8- Relax and wait until each tube’s color changes from blue to white. (It usually takes about 15 minutes). note: the surface of each test tube always will remain blue. Can you guess why?

9- When the color change is complete, figure the total time by subtracting the time of mixing from the time the tube changed color (column B-A). Record this time to the nearest minute. It may take several minutes for this change to occur- be patient!

Questions: Answer on a separate sheet

1- Name the gas "inhaled" (taken in) by microorganisms.

2- Name the gas "exhaled" by microorganisms.

3- Where do microorganisms living in water get the oxygen they need to live?

4- Where do green plants living in water get the carbon dioxide they need to live? [Content Standard C- Interdependence of organisms]

5- Shake one of the test tubes that turned white. What happens to the color? Why does the color change? [Teaching Standard B- Orchestrate discourse among students]

6- Air is added naturally to rivers when water goes through rapids and over falls. How does shaking the test tube prove that air is added to water when it tumbles over rocks?

7- Why is the oxygen in the experiment "used up?" [Content Standard B- Chemical reactions]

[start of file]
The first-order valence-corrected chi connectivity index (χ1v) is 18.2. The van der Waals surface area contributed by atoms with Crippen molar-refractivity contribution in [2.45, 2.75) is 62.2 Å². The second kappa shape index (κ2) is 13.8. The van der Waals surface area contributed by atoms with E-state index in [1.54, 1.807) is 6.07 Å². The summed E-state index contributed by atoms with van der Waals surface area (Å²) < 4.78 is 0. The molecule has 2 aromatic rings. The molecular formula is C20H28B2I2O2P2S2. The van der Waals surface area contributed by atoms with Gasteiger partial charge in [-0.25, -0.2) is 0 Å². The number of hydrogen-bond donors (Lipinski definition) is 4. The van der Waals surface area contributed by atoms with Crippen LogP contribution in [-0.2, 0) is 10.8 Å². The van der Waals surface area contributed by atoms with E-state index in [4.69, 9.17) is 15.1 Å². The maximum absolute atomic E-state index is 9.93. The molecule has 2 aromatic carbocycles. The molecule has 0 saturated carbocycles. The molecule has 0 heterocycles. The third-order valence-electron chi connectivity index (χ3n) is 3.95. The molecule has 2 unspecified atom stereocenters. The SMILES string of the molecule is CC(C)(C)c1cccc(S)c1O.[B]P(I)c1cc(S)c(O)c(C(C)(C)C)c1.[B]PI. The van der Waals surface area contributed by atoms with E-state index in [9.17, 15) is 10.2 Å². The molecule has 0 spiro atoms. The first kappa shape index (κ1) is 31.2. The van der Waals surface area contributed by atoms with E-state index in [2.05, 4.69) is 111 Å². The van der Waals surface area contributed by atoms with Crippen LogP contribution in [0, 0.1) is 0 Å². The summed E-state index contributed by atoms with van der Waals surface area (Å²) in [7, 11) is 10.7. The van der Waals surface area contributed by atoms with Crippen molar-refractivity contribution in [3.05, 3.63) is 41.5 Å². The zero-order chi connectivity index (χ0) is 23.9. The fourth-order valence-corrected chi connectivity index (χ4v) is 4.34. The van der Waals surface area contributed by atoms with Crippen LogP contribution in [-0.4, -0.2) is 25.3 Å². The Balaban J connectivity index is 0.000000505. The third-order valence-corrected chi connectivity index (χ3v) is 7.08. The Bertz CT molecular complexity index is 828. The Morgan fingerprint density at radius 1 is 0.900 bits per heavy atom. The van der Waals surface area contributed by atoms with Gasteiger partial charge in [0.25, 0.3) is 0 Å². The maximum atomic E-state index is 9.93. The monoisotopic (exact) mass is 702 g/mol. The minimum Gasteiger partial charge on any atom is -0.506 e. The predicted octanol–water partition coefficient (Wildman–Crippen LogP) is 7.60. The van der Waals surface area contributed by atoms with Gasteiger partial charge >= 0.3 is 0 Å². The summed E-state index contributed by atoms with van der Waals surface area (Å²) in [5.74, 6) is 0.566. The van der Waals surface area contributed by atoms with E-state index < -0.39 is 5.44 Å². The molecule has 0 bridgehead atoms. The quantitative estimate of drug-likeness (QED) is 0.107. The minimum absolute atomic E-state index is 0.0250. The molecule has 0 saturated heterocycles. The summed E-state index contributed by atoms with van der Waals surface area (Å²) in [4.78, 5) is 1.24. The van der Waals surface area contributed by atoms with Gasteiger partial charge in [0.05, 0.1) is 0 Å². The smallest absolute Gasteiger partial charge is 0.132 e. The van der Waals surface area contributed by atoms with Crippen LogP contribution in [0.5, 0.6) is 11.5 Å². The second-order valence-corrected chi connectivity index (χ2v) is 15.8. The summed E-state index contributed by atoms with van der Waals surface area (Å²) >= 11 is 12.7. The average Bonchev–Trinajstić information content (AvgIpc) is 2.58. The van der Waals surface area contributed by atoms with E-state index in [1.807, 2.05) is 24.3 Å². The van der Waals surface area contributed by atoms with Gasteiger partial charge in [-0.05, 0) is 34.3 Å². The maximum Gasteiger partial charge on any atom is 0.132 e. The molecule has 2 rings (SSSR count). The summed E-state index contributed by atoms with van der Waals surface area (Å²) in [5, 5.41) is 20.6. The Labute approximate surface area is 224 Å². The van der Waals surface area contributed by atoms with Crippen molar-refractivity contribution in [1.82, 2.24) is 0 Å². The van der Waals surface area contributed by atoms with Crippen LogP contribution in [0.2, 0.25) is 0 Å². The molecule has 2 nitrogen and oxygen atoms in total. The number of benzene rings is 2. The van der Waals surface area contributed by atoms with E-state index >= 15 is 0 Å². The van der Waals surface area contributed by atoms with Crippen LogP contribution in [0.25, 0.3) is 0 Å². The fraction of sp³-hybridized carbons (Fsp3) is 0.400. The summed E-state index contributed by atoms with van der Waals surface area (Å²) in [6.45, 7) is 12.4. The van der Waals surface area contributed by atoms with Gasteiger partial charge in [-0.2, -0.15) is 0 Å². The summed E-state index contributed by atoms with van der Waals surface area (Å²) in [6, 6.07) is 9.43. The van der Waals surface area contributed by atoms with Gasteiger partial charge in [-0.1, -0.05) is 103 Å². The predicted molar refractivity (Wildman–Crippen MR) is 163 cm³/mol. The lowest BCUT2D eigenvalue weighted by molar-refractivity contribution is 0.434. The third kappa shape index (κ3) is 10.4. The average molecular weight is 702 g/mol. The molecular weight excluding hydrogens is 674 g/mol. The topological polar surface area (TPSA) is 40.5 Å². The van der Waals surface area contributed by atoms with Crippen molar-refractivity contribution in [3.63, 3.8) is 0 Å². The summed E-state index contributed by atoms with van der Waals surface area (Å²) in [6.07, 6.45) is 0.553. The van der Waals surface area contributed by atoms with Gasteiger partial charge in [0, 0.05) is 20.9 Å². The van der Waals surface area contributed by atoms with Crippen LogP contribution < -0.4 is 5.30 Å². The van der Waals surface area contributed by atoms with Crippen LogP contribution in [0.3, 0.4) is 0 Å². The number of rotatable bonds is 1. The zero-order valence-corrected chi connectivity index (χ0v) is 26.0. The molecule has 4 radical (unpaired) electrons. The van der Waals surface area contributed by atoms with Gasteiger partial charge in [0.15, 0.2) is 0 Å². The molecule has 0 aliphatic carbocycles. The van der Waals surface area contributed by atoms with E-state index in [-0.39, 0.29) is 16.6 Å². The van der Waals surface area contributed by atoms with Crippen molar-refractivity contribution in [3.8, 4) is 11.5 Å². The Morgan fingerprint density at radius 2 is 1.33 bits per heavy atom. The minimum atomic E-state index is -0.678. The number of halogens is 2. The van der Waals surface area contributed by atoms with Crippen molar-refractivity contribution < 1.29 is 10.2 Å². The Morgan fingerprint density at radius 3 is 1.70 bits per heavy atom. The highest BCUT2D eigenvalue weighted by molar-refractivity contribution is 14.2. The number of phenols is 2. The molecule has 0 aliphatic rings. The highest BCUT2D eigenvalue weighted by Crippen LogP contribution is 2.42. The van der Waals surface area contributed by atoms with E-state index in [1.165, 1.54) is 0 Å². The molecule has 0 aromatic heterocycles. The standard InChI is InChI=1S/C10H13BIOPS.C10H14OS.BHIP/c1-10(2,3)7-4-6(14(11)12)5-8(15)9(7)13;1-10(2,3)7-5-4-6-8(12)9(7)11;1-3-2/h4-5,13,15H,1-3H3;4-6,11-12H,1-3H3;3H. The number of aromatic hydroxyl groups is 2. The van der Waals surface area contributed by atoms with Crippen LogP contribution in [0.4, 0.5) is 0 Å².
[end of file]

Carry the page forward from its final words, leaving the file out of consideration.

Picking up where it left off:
8- Name the part of the experiment that represents microorganisms.

9- Name the part of the experiment that represents waste.

10- In which test tube did you have the most waste? The least waste?

11- Graph your results on a separate sheet ( time for color change to occur, in minutes Vs ml of milk) and answer the following questions:

12- What does the line you plotted tell you about the relationship between the amount of waste and oxygen in a body of water? [Content Standard Unifying Concepts- Change, constancy, measurement]

13- If large amounts of waste were dumped in a river, such as our Hudson River, what would be the effects of the dissolved oxygen in the water? [Content Standard F- Natural and human induced hazards]

14- Some bacteria, given ample food and water, can multiply every 20 minutes. Calculate the number of bacteria present after twelve hours at this rate (starting with one bacteria cell).

Teacher notes about this experiment:

1- You may use fresh or powdered milk. Students will get faster color changes if you dilute the milk to 50% strength and warm slightly before the experiment.

2- Two liters of milk are enough for five classes.

3- Many students make mistakes in volume measurements- be careful!

4- Since color changes take up to 15 minutes, consider the length of your lab period.

5- Students must know graphing skills before this experiment.

6- All glassware must be clean and free of soap residue. Soap residue may kill the yeast.

7- All variable in this experiment are relative to one another. For example shaking two times, instead of four will change the results.

8- The yeast solution should be well-mixed before it is added to the test tubes. It is important to get approximately the same number of yeast cells in each test tube.